The effectiveness of stop and frisk tactics perhaps explains why New York City this year will likely record the fewest number of murders in more than half a century. In contrast, in cities like Chicago, the murder figures are going through the roof.
And the NYPD’s much-criticized enhanced public-housing security actually came at the request of residents seeking protection from predators who roam the halls and grounds. Similarly, crowd-control tactics are meant to prevent disorder from erupting. Even peaceful crowds can turn violent: Recall the riot after the 1983 Diana Ross concert in Central Park.
But Sandy’s onslaught put proactive law enforcement in a different light. New Yorkers were delighted to see police engaging in vigorous patrol, particularly in areas like the blacked-out housing projects. Even gas stations had to have officers stationed on-site as fights broke out on the long lines. When officers jumped in quickly to separate combatants, there were no complaints about excessive use of force. Everybody wanted the disorder stopped before someone got hurt.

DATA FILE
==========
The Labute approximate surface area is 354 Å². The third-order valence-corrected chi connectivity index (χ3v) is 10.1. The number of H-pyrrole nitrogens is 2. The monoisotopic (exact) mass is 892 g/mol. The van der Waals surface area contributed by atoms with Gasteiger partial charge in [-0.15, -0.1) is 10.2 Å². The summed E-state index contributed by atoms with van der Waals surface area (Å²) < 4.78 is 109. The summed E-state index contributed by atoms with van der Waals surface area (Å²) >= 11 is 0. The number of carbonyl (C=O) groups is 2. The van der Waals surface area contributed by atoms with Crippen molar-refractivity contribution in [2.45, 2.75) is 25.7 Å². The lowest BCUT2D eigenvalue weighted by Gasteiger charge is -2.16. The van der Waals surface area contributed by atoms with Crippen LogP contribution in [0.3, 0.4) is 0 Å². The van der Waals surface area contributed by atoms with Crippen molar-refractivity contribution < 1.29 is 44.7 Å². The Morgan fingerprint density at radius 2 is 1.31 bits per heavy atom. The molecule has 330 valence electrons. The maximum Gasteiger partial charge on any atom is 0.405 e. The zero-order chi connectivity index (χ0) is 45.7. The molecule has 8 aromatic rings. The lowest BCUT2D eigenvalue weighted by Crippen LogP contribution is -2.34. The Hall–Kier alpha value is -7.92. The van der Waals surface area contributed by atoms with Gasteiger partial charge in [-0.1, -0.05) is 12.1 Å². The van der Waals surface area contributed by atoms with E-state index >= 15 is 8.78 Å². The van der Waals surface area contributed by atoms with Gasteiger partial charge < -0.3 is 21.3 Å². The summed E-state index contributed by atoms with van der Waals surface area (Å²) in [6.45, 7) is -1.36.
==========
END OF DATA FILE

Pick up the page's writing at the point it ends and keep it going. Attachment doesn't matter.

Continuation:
Tragically, other recent incidents illustrate how dangerous the police job is. In one instance a Nassau County officer, patrolling near the New York City limits, made a routine traffic stop and was shot to death.
A few days later, an off-duty NYPD officer intervened in a holdup; shot and wounded by the perp, he still managed to capture the robber.
As Sandy demonstrated, public attitudes toward policing can change quickly. After the 9/11 attack, which left nearly 3,000 people dead in New York, the public didn’t want to hear any criticism of the heroes in blue. In the first decade of the new century, Commissioner Ray Kelly’s accomplishments in crime-fighting, anti-terrorism and community relations won considerable applause. Yet now those successful programs are under attack.